8 Characteristics of a Disciple

Marks of a Mature Disciple

By Doug Franklin July 23, 2020

We’d all like to have a clear picture of the characteristics of a disciple. As we’re growing students towards spiritual maturity, it’s good to know what a mature disciple looks like.

We know that discipleship is a lifelong journey. When we hear Jesus’ Great Commission to “go and make disciples of all nations, baptizing them in the name of the Father and of the Son and of the Holy Spirit” (Matt. 28:19), we can be tempted to think Jesus is only talking about evangelism. But Jesus doesn’t stop there; he continues, “and teaching them to obey everything I have commanded you” (v. 20).

growing students towards maturity

This is an important step in making discipleship the core of your ministry. Not only are we called to introduce students to Jesus—we’re also told to grow them toward a mature faith and encourage them to live out certain characteristics of a disciple.

Over and over, New Testament writers stress the difference between immature and mature disciples. Paul tells the Ephesians that Christ equips his people to grow from infancy to spiritual maturity (Eph. 4:11–14). He laments that he cannot yet walk the Corinthians toward deeper elements of faith because they’re only ready for “milk to drink, not solid food” (1 Cor. 3:2). Peter encourages his readers to “grow in the grace and knowledge of our Lord and Savior Jesus Christ” (2 Pet. 3:18).

For ourselves and for those under our spiritual care, we cannot settle for shallow faith. We need to encourage students when we see certain characteristics of a disciple present in their lives, and we should develop those areas where their faith remains immature.

But what does a mature disciple look like? What characteristics does a disciple possess?

Here are 8 “Marks of a Disciple.” Think of a “mark of a disciple” as a sign of maturity or an important characteristic of a disciple. It’s evidence that the Gospel is bearing fruit in a student’s life. At LeaderTreks, we provide a “mark of a disciple” (a specific characteristic of a disciple) in every Deep Discipleship lesson.

characteristics of a Disciple: the 8 marks of a mature disciple


1. Mature disciples understand their need for a Savior

Mature disciples know God’s core plan for salvation. They have internalized that they are slaves, held captive by terrible enemies: sin and death, and  they see that in this fallen, corrupt, and shattered world, they need a rescuer—Jesus, our savior and redeemer.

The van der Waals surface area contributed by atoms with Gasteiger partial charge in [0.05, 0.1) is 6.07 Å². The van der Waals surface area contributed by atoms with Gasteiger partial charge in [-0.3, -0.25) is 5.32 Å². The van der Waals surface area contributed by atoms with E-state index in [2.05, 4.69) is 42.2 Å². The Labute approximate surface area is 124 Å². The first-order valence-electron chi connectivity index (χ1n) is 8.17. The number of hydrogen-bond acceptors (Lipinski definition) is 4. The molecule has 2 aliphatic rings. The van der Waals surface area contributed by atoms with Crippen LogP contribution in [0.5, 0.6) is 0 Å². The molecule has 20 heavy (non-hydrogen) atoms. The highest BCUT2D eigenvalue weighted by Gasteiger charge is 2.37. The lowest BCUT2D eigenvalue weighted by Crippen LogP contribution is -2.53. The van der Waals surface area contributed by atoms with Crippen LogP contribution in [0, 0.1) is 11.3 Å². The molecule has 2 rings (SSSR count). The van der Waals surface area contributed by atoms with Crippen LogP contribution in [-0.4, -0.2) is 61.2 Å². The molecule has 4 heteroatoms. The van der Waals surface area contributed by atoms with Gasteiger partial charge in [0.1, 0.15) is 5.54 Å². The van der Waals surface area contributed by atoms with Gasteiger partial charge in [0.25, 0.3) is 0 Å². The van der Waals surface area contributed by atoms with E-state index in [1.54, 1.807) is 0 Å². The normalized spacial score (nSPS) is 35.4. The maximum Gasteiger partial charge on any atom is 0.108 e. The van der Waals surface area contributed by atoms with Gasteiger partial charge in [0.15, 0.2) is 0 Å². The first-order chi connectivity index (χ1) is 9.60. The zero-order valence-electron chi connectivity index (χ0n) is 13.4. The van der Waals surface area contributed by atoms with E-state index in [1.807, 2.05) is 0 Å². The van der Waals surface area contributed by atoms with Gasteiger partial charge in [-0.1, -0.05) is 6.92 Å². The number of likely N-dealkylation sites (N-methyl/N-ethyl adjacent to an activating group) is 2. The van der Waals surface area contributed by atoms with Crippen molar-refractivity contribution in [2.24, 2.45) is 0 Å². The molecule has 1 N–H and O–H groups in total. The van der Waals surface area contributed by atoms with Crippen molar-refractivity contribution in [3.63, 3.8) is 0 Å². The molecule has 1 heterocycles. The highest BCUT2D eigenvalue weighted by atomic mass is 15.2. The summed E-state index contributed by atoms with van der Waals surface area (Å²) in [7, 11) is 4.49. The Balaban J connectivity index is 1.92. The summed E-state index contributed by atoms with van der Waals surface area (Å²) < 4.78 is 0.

Mature disciples acknowledge that Jesus gave his followers freedom from sin and its effects when he took them on at the cross.

Warning Sign! When disciples lack this character trait, they show signs of having a works-based faith or acting entitled


2. Mature disciples know the God of the Bible

Mature disciples know the God that they serve. They recognize that he is too awesome and too complicated to wrap their minds around, but they see that God wants a relationship with them.

Taking note of the ways God has revealed himself, mature disciples are continuing learning what God is like. They view the Bible as the story of God’s relationship with his people over the centuries, and they see his fingerprints throughout the world around them.

Warning Sign! When disciples lack depth in this area, they tend to acknowledge more than one God or lack a value for God’s Word

3. Mature disciples recognize that they are made in God’s image

Mature disciples choose their God-given identity over who culture says they should be. Before they determine who they are, they focus on whose they are. 

They affirm that God created human beings in his own image, and they rejoice that Christ came and died on the cross to offer them a new and redeemed identity. Mature disciples also find in their God-given identity a God-given mission. As image bearers of the one true God, they seek to be his representatives here on earth.

Warning Sign! When students don’t live out this characteristic of a disciple, they oftentimes try to be someone they aren’t or determine their identity based on their environment


4. Mature disciples serve out of love

Scripture paints a clear picture for how we should treat our fellow human beings. In Zechariah 7, the prophet chastised God’s people for going through the religious motions—fasting, sacrificing, and celebrating—one minute, then treating others poorly the next. Their worship was selfish. God wanted them to “administer true justice; show mercy and compassion to one another. Do not oppress the widow or the fatherless, the foreigner or the poor. Do not plot evil against each other.”

This gets to the heart of service in a mature disciple’s life. Immature disciples may serve others when it’s convenient or when it makes them look and feel good. But mature disciples follow Jesus’ example by transforming into continuous servants. They serve others by taking God’s love for people and making it their own.

Warning Sign! When disciples lack depth in this area, they can be driven by materialism or show signs of selfishness

5. Mature disciples share their faith story